The Benefits of Membership
Knowledge is power: Patriot countries learn from decades of expertise
It’s one of the most exclusive clubs in the world.
Admission is automatic for any country that owns the Patriot™ air and missile defense system. And ownership comes with continuous learning, based on real-world data from 2,500 search-and-track flight tests; dozens of annual missile firings; numerous training exercises; and ongoing deployments in a wide range of environmental and operational conditions.
“It’s vital that we constantly add capabilities to the Patriot system to stay ahead of evolving global threats,” said Dave Hanley, chief executive of Raytheon Saudi Arabia.
Patriot is the cornerstone of air and missile defense for the U.S. and 16 other allied nations in Europe, the Pacific Rim and the Middle East. Countries upgrade the system regularly in order to field the most advanced Patriot configuration.
“At any point in time, we have a full pipeline of technologies in various stages of maturity,” said Hanley. “As they are tested and certified for operational use, countries can acquire these new capabilities as system upgrades. The countries fund the Patriot modernization projects in proportion to the number of systems they own, so they can obtain upgraded systems at a fraction of what it would cost for a standalone acquisition.”
Countries have the option of joining the Patriot club and sharing costs to develop Patriot enhancements. The countries then upgrade the system regularly in order to field the most advanced Patriot configuration.
“As conflicts around the world evolve, Raytheon is continuously adding new features to the Patriot system,” said Dawn Stanvick, Patriot Systems program area director. “These improvements are often initially developed and incorporated into new-production Patriot systems being produced for our international partners.”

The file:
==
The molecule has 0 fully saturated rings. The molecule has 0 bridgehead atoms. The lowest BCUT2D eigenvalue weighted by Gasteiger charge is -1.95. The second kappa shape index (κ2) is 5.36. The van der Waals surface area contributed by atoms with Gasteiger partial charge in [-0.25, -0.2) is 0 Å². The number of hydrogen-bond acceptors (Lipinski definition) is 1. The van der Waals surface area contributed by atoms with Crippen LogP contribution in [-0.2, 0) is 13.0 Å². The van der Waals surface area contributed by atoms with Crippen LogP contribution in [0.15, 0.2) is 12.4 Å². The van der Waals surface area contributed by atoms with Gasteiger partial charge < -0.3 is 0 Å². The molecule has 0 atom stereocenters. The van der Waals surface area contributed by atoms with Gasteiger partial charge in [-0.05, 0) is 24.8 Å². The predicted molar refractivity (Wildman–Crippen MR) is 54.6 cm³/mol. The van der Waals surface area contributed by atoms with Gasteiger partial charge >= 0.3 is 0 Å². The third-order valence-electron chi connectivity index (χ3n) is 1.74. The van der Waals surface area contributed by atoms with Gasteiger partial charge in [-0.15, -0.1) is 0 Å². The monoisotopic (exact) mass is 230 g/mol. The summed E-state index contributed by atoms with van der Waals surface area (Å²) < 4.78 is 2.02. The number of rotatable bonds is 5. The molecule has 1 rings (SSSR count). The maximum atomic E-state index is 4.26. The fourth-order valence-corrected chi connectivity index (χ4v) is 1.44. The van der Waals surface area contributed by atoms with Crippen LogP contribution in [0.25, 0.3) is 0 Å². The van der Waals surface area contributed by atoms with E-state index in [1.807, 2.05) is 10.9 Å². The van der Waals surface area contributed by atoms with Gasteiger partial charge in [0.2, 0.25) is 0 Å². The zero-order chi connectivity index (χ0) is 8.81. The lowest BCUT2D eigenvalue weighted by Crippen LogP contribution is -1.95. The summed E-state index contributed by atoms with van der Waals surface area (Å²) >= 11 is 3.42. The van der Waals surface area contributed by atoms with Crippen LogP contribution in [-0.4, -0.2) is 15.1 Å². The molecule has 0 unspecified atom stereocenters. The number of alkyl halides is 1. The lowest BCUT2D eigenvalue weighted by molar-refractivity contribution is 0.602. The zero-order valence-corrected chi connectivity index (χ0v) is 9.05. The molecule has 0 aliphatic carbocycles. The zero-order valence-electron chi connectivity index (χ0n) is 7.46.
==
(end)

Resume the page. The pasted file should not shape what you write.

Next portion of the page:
The upgrade path for Patriot is mapped out at the International Engineering Services Program annual review. Since 1992, senior military officials from Patriot owner nations have gathered there to share information and vote on the budget for new technology investments. The group also benefits from each other, trading operational knowledge and best practices.
One such best practice is Human Systems Integration.
The U.S. Army recognizes the soldier as a key component in operating systems. In other words, HSI is the voice of the soldier.
For a system to operate optimally, the operator must perform rapidly and efficiently. HSI dictates that decisions made with the operator in mind enhance a system and reduce long-term cost. The warfighter machine interface, or WMI, is command-and-control technology for the Patriot system that makes operating easier by the way data is shown on screens.
Nate Jones worked with Raytheon's Patriot air and missile defense system while serving as a Chief Warrant Officer. Now he is an authority on air and missile defense for the company and makes sure the voice of the soldier is in the Patriot program. Jones said that user feedback strongly influences Patriot modernization.
“We want gaming-style technology that looks and feels like what soldiers use in their free time,” Jones said. “The advanced technologies warfighters use to save lives in combat or other operational missions should be as intuitive as the technologies they use to play video games.”
WMI reduces operator training time. It cuts long-term costs. And it’s what users want, reinforcing that membership has its privileges.